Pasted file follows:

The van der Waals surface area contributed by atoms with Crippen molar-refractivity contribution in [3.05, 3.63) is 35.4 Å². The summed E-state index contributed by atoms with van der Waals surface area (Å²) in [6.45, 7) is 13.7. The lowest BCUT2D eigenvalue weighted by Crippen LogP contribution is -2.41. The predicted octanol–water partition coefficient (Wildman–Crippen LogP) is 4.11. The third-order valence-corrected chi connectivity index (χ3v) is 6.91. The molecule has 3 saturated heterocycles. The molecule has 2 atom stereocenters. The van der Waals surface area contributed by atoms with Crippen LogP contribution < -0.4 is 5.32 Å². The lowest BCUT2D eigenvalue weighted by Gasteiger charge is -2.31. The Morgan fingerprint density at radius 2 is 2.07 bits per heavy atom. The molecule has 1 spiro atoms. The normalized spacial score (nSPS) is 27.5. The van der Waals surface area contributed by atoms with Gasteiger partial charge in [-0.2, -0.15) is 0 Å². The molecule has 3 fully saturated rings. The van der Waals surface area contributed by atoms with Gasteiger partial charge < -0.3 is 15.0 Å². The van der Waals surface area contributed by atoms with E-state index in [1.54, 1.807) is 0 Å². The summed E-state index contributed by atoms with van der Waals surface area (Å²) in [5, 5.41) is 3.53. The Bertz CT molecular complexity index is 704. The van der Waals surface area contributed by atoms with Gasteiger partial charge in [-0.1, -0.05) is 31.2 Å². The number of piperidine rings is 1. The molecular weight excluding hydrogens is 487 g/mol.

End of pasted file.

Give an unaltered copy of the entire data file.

The van der Waals surface area contributed by atoms with Crippen molar-refractivity contribution in [3.05, 3.63) is 35.4 Å². The summed E-state index contributed by atoms with van der Waals surface area (Å²) in [6.45, 7) is 13.7. The lowest BCUT2D eigenvalue weighted by Crippen LogP contribution is -2.41. The predicted octanol–water partition coefficient (Wildman–Crippen LogP) is 4.11. The third-order valence-corrected chi connectivity index (χ3v) is 6.91. The molecule has 3 saturated heterocycles. The molecule has 2 atom stereocenters. The van der Waals surface area contributed by atoms with Crippen LogP contribution < -0.4 is 5.32 Å². The lowest BCUT2D eigenvalue weighted by Gasteiger charge is -2.31. The Morgan fingerprint density at radius 2 is 2.07 bits per heavy atom. The molecule has 1 spiro atoms. The normalized spacial score (nSPS) is 27.5. The van der Waals surface area contributed by atoms with Gasteiger partial charge in [-0.2, -0.15) is 0 Å². The molecule has 3 fully saturated rings. The van der Waals surface area contributed by atoms with Gasteiger partial charge < -0.3 is 15.0 Å². The van der Waals surface area contributed by atoms with E-state index in [1.54, 1.807) is 0 Å². The summed E-state index contributed by atoms with van der Waals surface area (Å²) in [5, 5.41) is 3.53. The Bertz CT molecular complexity index is 704. The van der Waals surface area contributed by atoms with Gasteiger partial charge in [-0.1, -0.05) is 31.2 Å². The number of piperidine rings is 1. The molecular weight excluding hydrogens is 487 g/mol.